Support The Moscow Times!

Business Environment in Russia Worse Than 1990s, Say Half of Executives

Business owners cite more taxes, higher utility prices and increased bureaucracy compared to the 1990s.

Russia has climbed almost 100 places in the World Bank's Doing Business ratings. Not all business owners agree. Artyom Geodakyan / TASS

Half of Russia’s corporate community believe doing business in Russia is more complicated today than it was during the 1990s.

A survey by accountants at PwC Russia found 52% said business conditions have grown worse since the turbulent decade following the collapse of the Soviet Union. Four in ten reported an improvement.

Higher taxes and utility prices, along with increased bureaucracy were cited as the major negative developments, while improved transparency, wider availability of services and easier business registration were seen as the most business-friendly changes over the past 20 years.

Those who owned a business during the 1990s were more likely to say conditions are better today, with 59% reporting an improvement. The rest of the cohort — four in 10 — still said it was easier to run a business in the 1990s than today.

Meanwhile, more than half — 55% — of those who were children during the 1990s said doing business today is more difficult than before President Vladimir Putin came to power.

The results are based on a survey of 1,000 business people, split between those now in their 30s, who grew up in the 1990s, and those who were starting out in business during the decade, now in their 60s.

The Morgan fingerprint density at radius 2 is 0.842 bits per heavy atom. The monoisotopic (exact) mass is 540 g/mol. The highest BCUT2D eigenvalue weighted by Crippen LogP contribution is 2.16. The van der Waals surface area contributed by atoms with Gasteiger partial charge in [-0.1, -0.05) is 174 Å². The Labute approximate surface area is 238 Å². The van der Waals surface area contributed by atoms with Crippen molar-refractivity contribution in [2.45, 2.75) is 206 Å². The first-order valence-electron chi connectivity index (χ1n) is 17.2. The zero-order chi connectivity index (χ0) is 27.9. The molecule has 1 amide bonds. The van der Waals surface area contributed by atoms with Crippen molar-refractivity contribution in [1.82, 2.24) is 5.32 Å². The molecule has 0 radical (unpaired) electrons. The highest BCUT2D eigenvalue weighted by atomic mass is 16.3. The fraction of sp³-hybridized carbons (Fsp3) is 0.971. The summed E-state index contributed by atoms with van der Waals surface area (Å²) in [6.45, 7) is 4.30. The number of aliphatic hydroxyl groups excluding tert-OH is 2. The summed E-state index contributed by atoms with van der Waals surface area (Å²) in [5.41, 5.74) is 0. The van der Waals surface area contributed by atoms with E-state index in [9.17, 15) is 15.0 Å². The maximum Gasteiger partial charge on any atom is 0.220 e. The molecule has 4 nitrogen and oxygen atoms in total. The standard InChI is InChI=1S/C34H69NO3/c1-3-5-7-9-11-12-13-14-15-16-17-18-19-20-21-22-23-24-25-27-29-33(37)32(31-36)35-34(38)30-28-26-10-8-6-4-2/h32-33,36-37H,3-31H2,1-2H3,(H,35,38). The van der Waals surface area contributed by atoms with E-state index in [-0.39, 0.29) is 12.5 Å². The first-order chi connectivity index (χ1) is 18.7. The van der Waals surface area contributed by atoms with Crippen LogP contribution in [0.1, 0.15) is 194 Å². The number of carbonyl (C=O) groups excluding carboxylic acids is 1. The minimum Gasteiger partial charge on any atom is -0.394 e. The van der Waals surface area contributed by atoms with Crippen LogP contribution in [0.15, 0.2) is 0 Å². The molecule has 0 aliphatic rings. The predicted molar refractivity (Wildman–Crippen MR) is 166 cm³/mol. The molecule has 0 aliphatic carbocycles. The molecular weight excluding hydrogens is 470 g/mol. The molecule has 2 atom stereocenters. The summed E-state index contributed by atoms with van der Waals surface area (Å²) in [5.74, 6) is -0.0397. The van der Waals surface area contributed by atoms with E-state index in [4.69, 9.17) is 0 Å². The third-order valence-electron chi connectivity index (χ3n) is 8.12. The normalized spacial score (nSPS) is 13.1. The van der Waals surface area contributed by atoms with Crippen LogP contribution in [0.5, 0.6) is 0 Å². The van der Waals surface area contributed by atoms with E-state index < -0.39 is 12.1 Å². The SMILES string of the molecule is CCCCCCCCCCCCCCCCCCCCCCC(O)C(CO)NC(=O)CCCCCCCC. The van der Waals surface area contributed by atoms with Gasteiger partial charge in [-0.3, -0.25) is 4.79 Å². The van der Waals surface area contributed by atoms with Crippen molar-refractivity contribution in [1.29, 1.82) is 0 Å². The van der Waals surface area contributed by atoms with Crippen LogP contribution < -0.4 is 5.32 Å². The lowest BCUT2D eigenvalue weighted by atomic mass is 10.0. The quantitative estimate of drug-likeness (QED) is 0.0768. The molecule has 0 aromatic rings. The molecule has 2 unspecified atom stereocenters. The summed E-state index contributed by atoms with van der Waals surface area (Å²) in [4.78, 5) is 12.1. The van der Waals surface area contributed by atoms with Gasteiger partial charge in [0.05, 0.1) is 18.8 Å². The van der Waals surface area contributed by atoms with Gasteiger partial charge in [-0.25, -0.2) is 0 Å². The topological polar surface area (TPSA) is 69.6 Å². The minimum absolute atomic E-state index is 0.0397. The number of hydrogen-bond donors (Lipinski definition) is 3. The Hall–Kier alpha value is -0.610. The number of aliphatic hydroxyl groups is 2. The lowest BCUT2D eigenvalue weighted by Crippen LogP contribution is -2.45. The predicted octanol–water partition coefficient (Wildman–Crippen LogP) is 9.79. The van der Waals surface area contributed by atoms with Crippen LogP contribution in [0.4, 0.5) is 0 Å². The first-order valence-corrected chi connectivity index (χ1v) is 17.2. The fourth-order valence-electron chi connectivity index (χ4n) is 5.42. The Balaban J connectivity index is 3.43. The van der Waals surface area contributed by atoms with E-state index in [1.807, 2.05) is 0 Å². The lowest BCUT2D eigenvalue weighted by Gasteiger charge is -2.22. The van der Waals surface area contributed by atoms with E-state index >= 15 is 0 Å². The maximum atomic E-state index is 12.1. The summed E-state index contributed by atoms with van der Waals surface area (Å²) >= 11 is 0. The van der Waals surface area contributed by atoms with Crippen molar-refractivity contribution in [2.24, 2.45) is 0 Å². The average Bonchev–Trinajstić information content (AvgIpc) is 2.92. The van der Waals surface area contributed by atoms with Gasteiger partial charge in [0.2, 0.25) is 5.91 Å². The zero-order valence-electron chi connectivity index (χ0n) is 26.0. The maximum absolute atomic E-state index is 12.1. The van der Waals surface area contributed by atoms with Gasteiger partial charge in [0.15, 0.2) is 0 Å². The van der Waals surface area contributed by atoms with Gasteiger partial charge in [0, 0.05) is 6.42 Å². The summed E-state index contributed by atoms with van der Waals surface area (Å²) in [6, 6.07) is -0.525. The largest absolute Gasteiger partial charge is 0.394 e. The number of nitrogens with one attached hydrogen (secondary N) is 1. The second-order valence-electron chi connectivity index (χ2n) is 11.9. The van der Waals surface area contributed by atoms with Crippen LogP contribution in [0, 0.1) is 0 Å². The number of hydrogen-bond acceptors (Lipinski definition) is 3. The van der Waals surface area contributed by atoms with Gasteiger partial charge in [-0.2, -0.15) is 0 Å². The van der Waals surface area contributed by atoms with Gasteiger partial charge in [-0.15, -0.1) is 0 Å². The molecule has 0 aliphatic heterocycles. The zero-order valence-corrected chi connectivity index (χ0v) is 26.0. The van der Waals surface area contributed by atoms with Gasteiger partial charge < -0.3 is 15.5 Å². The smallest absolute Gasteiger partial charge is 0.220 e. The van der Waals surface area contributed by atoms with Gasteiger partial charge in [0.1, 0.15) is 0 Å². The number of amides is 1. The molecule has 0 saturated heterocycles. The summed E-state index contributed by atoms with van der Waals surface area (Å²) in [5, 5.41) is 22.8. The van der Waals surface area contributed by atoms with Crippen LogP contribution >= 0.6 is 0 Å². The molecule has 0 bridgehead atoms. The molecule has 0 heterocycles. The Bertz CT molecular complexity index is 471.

Russia placed 28th in the most recent Doing Business report by the World Bank, up from 120th in 2011.

Read more

Independent journalism isn’t dead. You can help keep it alive.

As the only remaining independent, English-language news source reporting from Russia, The Moscow Times plays a critical role in connecting Russia to the world.

Editorial decisions are made entirely by journalists in our newsroom, who adhere to the highest ethical standards. We fearlessly cover issues that are often considered off-limits or taboo in Russia, from domestic violence and LGBT issues to the climate crisis and a secretive nuclear blast that exposed unknowing doctors to radiation.

As we approach the holiday season, please consider making a one-time donation — or better still a recurring donation — to The Moscow Times to help us continue producing vital, high-quality journalism about the world’s largest country.